Guided Sunday tours of Sea Girt Lighthouse this year offer visitors more to see and learn with the addition of several historic artifacts to the displays and a special exhibit of keeper uniforms soon to be unveiled. The tours are conducted Sundays 2-4 p.m. through November 22, except holiday weekends.
“I invite you to join us. We’ve expanded our displays with artifacts acquired in recent months. We’re eager to share the compelling story of this treasured landmark,” said Bill Mountford, president of the Sea Girt Lighthouse Citizens Committee, the non-profit, volunteer organization that operates the lighthouse. Bill is himself living history, being the great-grandson of Sea Girt’s longest-serving keeper, William (“Pappy”) Lake, keeper from 1917-31, and the grandson of Elvin (“Toots”) Lake, one of the Sea Girt lifeguards involved in in the 1934 Morro Castle rescue.
Jude Meehan, vice-president and the head docent who can often be found in the tower during tours, adds: “Visitors explore every room in the lighthouse from the keeper’s office on up to the very top of the tower. There will be a friendly and knowledgeable docent in each room to point out the artifacts there and explain their significance and the room’s purpose.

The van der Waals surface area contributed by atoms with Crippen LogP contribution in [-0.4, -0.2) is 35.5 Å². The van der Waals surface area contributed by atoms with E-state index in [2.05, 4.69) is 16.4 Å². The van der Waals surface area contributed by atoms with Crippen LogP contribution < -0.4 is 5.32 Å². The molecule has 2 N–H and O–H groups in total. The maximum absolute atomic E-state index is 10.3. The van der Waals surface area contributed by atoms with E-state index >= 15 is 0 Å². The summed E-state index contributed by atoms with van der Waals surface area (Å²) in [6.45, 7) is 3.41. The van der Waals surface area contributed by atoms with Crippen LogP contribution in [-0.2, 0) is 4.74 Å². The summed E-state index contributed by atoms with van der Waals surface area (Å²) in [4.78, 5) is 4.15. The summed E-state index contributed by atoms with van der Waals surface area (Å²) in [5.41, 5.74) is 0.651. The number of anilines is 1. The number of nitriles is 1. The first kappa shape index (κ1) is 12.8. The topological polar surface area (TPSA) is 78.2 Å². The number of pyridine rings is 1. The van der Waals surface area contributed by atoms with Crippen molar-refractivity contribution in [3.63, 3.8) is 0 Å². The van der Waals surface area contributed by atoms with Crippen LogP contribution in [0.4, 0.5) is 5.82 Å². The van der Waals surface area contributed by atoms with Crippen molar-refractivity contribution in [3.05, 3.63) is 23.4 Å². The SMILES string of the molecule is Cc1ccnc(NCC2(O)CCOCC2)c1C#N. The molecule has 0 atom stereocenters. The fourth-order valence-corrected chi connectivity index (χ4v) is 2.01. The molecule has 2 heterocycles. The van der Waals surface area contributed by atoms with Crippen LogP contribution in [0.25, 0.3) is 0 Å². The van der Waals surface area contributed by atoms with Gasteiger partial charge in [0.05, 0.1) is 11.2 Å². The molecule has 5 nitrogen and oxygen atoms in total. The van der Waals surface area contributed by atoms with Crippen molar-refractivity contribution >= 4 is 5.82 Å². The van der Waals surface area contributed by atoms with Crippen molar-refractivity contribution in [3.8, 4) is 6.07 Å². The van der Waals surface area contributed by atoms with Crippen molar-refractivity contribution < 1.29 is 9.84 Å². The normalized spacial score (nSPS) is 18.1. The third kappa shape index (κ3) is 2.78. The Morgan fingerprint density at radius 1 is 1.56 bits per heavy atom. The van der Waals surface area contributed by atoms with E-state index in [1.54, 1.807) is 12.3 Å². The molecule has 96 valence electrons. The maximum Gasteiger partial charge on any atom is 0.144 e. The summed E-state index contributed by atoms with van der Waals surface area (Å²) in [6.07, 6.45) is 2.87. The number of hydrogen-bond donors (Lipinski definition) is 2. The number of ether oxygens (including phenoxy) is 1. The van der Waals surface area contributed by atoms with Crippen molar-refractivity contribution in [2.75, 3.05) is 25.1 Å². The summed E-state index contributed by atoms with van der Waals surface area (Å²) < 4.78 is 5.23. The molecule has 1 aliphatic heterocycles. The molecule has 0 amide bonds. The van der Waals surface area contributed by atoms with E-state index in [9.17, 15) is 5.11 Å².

Mr. Meehan encourages people to take the tour and then consider becoming a docent. “New docents are always welcome,” he said. “Join the fun. Meet people who come here from down the block, across the country and around the world. And you’ll have the rewarding experience of helping to preserve history.”
Tours are free of charge. Donations are encouraged, appreciated and help the volunteers maintain the lighthouse and keep it open to the public. Please note there will be no tours on these Sundays: May 10 (Mother’s Day), May 24 (Memorial Day weekend), June 21 (Father’s Day), July 5 (Independence Day weekend), September 6 (Labor Day weekend) and October 11 (Columbus Day weekend).
What’s Old That’s New
Trustees are always on the lookout for historic artifacts to add to the collection and put on display to help tell the Sea Girt Lighthouse story. Among the recent acquisitions, to be seen in northeast cabinet of the first-floor community room, is a Harden Star Hand Grenade Fire Extinguisher, circa 1890, which were commonplace in all U.S. lighthouses, to be used in the event of fire.
The displayed fire grenade, a reminder of the constant risk of fire at lighthouses because of the fuel used to light the tower lens as well as the oil lamps in the living quarters, is a thin glass globe, 7-inches in diameter, filled with brine water, and having a long stem. Every lighthouse would have numerous fire grenades stored throughout the building. If a fire occurred, the keeper would start throwing the grenades at the flames, hoping to extinguish them as the globes shattered on impact, spilling the brine water.
Another emergency item added to the display in the same case is a first-aid kit, circa 1910, issued by the U.S. Lighthouse Service to a San Francisco lighthouse. It was acquired by Mr. Meehan, who donated it to the collection.
On the 2nd floor is a display of navigational maps and flags added last fall, now being expanded, that relates to the lighthouse role as a signal station and weather station. The centerpiece of the exhibit is an 1898 color map, published by the U.S. Light-House Board. It is one of the earliest maps to identify Sea Girt Light.